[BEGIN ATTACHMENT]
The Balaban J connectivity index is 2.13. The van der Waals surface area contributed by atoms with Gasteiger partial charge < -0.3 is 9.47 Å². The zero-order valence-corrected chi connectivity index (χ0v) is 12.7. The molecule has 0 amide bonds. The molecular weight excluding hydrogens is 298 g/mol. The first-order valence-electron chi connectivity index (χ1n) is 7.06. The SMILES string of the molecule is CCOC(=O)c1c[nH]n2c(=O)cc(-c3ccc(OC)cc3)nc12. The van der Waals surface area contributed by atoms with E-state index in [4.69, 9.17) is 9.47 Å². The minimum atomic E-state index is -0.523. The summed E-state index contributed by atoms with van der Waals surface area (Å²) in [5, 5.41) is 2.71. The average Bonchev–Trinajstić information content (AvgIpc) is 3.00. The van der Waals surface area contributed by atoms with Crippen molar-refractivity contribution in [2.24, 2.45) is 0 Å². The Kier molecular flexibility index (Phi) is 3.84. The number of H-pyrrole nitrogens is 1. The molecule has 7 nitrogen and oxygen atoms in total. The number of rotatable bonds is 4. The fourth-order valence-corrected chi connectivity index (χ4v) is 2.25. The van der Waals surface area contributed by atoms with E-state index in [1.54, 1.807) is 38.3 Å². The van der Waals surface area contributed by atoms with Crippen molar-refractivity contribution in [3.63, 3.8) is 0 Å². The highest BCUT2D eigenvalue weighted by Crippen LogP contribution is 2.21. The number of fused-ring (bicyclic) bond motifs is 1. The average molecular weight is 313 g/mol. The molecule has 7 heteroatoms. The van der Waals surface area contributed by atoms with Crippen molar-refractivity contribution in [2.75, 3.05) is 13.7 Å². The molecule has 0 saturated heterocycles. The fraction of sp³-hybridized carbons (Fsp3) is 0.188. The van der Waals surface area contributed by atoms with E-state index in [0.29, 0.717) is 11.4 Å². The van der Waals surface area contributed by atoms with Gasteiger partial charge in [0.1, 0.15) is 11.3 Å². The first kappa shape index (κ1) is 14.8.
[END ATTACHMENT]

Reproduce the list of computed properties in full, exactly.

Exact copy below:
The Balaban J connectivity index is 2.13. The van der Waals surface area contributed by atoms with Gasteiger partial charge < -0.3 is 9.47 Å². The zero-order valence-corrected chi connectivity index (χ0v) is 12.7. The molecule has 0 amide bonds. The molecular weight excluding hydrogens is 298 g/mol. The first-order valence-electron chi connectivity index (χ1n) is 7.06. The SMILES string of the molecule is CCOC(=O)c1c[nH]n2c(=O)cc(-c3ccc(OC)cc3)nc12. The van der Waals surface area contributed by atoms with E-state index in [4.69, 9.17) is 9.47 Å². The minimum atomic E-state index is -0.523. The summed E-state index contributed by atoms with van der Waals surface area (Å²) in [5, 5.41) is 2.71. The average Bonchev–Trinajstić information content (AvgIpc) is 3.00. The van der Waals surface area contributed by atoms with Crippen molar-refractivity contribution in [2.24, 2.45) is 0 Å². The Kier molecular flexibility index (Phi) is 3.84. The number of H-pyrrole nitrogens is 1. The molecule has 7 nitrogen and oxygen atoms in total. The number of rotatable bonds is 4. The fourth-order valence-corrected chi connectivity index (χ4v) is 2.25. The van der Waals surface area contributed by atoms with E-state index in [1.54, 1.807) is 38.3 Å². The van der Waals surface area contributed by atoms with Crippen molar-refractivity contribution in [3.63, 3.8) is 0 Å². The highest BCUT2D eigenvalue weighted by Crippen LogP contribution is 2.21. The number of fused-ring (bicyclic) bond motifs is 1. The average molecular weight is 313 g/mol. The molecule has 7 heteroatoms. The van der Waals surface area contributed by atoms with Crippen molar-refractivity contribution in [2.75, 3.05) is 13.7 Å². The molecule has 0 saturated heterocycles. The fraction of sp³-hybridized carbons (Fsp3) is 0.188. The van der Waals surface area contributed by atoms with E-state index in [0.29, 0.717) is 11.4 Å². The van der Waals surface area contributed by atoms with Gasteiger partial charge in [0.1, 0.15) is 11.3 Å². The first kappa shape index (κ1) is 14.8.